To say the US government has a laissez-faire attitude to the environment would be an understatement. Earlier this week, Donald Trump flatly ignored the issue in his State of the Union speech and it’s by no means the first instance. The Pentagon has received a drilling for its latest – botched – climate-change report that, according to lawmakers in the House of Representatives, fails to meet legal requirements. In it, the Pentagon was asked to look at 79 US military bases and whether they are experiencing or likely to experience five natural phenomena (from flooding to droughts) and how those challenges could be met. The report simply isn’t thorough enough. Like chided schoolchildren, the authors must resubmit the document by 1 April. The report card thus far? Could do better.
France’s penchant for public demonstrations has been in forceful – and luminous – effect over the past 12 weeks as the gilets jaunes continue to gather at roundabouts and landmarks. Among the peaceful activists are some who think that the subject of economic injustice is an excuse for rioting. The number has grown to the degree that France’s lower house this week approved an “anti-rioting” bill, which would enable police to ban violent individuals from taking part in demonstrations without the oversight of a judge. Those who violate the ban could face a prison sentence and a fine of up to €15,000. Critics have argued that the bill is at odds with an individual’s right to protest: demonstrating against the government is a necessary component of democracy, even if looting and violence are not.
Bakugai is a Japanese word that translates as “explosive spending”. It entered common parlance in recent years to describe the shopping sprees undertaken by Chinese tourists as they descend upon major cities in Japan. And at this time of year – the Lunar New Year holiday break – such buying usually reaches its peak. But Japanese retailers are worried that the boom days are behind them. China’s economic slowdown and weaker consumer spending are having a knock-on effect and Japan’s five main department stores all recorded year-on-year decreases in their tax-free sales in January. While overall tourist spending hit a record ¥4.5trn (€36bn) in 2018, the Japanese government has a much more ambitious target: ¥8trn (€64bn) by 2020. It might need to lower its expectations.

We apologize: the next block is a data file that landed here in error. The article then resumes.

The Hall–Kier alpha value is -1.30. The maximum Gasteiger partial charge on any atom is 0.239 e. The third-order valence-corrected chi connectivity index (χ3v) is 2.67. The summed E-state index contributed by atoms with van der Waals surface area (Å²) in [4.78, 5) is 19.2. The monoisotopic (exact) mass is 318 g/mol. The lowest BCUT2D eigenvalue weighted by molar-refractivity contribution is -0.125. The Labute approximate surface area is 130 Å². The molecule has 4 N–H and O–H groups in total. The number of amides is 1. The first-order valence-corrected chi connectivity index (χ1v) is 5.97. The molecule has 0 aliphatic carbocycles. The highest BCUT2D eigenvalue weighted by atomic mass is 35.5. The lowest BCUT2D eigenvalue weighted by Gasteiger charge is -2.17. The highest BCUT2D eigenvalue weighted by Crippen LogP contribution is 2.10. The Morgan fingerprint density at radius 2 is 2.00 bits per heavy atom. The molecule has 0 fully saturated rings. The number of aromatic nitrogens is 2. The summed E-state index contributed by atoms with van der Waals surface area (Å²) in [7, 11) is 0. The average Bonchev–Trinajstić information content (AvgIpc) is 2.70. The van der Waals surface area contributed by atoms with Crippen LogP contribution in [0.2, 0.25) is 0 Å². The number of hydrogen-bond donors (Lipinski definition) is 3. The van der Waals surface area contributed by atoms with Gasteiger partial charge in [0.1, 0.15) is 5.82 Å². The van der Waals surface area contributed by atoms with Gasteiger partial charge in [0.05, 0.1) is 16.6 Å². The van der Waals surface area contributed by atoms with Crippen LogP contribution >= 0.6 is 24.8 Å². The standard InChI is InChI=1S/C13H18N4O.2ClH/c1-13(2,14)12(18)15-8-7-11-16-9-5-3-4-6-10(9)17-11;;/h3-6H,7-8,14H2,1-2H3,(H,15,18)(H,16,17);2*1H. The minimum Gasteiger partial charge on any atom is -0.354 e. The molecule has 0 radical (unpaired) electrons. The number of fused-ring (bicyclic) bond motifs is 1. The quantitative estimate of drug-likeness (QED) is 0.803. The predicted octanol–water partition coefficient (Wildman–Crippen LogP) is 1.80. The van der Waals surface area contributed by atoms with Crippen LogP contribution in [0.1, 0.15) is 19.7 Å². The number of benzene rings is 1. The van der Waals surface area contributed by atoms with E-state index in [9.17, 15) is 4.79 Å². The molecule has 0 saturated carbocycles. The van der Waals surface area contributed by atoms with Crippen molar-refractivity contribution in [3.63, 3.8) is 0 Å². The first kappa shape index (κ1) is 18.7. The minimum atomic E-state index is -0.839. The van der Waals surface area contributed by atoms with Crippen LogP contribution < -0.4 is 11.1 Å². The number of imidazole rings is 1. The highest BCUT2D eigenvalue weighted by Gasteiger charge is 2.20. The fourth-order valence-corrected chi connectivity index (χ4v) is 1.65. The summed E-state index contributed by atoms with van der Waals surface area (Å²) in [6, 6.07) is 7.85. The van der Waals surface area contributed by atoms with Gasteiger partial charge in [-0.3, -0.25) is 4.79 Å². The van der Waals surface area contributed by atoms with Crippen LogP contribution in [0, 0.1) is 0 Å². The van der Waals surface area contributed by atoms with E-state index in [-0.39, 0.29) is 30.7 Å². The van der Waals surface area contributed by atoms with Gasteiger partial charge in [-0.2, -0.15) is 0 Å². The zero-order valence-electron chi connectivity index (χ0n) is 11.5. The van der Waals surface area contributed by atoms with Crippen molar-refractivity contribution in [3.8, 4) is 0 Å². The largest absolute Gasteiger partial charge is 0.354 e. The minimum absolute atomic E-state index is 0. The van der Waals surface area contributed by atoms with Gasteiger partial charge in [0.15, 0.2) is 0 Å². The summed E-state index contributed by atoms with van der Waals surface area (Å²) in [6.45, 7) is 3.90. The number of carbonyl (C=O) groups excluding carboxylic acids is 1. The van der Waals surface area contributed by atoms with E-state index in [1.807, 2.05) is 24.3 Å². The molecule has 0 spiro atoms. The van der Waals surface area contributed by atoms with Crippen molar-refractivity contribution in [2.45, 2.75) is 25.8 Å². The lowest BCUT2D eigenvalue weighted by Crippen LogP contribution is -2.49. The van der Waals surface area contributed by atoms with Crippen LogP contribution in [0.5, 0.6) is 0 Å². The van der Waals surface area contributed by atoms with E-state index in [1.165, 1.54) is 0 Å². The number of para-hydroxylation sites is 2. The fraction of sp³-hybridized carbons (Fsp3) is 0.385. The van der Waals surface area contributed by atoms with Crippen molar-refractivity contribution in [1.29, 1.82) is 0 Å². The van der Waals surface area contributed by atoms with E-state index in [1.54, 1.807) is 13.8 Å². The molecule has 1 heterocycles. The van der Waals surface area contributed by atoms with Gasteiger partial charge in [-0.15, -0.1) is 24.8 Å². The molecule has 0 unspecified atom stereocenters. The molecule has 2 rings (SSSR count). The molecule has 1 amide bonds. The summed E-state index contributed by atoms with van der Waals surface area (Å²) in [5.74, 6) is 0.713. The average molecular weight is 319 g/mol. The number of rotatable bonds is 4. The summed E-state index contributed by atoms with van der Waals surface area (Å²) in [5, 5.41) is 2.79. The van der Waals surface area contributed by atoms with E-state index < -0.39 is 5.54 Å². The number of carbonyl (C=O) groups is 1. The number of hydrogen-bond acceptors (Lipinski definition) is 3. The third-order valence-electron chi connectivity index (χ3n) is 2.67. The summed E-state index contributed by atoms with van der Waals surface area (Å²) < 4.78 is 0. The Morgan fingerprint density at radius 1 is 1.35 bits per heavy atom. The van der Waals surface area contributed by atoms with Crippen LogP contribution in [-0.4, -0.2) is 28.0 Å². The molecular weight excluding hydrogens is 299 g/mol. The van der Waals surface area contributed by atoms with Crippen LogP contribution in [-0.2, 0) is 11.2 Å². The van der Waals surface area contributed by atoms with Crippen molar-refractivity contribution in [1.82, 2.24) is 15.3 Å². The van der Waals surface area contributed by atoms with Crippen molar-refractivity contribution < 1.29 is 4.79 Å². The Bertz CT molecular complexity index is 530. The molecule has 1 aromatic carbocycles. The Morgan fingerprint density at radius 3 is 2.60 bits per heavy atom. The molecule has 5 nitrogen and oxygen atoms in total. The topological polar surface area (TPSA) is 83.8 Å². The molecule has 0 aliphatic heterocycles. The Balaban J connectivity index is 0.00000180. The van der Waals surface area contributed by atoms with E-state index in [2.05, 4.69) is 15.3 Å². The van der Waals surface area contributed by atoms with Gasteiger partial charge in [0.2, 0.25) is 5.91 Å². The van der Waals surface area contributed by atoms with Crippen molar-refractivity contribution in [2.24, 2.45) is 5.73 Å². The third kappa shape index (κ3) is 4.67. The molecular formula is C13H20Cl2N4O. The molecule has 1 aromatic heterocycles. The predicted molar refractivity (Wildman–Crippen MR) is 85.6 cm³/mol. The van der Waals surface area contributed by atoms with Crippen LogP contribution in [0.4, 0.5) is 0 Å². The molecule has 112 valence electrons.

For two decades, the Royal Canadian Air Force has tried unsuccessfully to make armed drones a permanent fixture of its military. But yesterday it had a breakthrough as Justin Trudeau’s government approved their purchase as part of his CA$62bn (€41bn) defence revamp. While the unmanned aerial vehicles will conduct surveillance and military missions, the government’s inability to secure a new crop of modern fighter jets has contributed to a shortage of pilots, navigators and mechanics, with many turning to commercial opportunities instead. Modernising hardware is sensible but the government must address its staffing shortages otherwise its ambitions for a remote-controlled air force will be grounded.
Sharan Pasricha knows every detail counts in the world of hospitality. And it’s why the founder and CEO of Ennismore pushes his team to constantly think outside the box in designing inspiring and creative social hubs. The hospitality firm owns The Hoxton hotel chain, a host of restaurants and bars, and has also breathed new life into historic Gleneagles in Scotland. All of Ennismore’s properties are unique – inspired by the neighbourhoods where they exist.
Kenya’s Karura Forest offers not only respite from the bustling capital but also a sense of pride to its citizens.
To find out more about what makes a good city, discover our latest book release The Monocle Guide to Building Better Cities.
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